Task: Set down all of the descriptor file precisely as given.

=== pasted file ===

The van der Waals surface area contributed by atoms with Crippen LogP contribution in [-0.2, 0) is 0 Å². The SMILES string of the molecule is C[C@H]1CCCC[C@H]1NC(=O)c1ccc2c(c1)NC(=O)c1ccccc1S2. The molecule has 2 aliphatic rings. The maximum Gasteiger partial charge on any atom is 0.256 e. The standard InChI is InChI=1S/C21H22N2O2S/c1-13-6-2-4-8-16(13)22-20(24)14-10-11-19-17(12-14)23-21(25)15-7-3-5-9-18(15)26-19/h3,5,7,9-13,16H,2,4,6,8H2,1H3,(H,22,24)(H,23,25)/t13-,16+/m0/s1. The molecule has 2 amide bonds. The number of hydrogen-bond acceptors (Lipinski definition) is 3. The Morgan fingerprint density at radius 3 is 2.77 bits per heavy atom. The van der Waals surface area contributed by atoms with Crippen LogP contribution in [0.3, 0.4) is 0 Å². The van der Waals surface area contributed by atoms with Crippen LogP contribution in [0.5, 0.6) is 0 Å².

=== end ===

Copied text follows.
The van der Waals surface area contributed by atoms with Crippen LogP contribution in [-0.2, 0) is 0 Å². The SMILES string of the molecule is C[C@H]1CCCC[C@H]1NC(=O)c1ccc2c(c1)NC(=O)c1ccccc1S2. The molecule has 2 aliphatic rings. The maximum Gasteiger partial charge on any atom is 0.256 e. The standard InChI is InChI=1S/C21H22N2O2S/c1-13-6-2-4-8-16(13)22-20(24)14-10-11-19-17(12-14)23-21(25)15-7-3-5-9-18(15)26-19/h3,5,7,9-13,16H,2,4,6,8H2,1H3,(H,22,24)(H,23,25)/t13-,16+/m0/s1. The molecule has 2 amide bonds. The number of hydrogen-bond acceptors (Lipinski definition) is 3. The Morgan fingerprint density at radius 3 is 2.77 bits per heavy atom. The van der Waals surface area contributed by atoms with Crippen LogP contribution in [0.3, 0.4) is 0 Å². The van der Waals surface area contributed by atoms with Crippen LogP contribution in [0.5, 0.6) is 0 Å².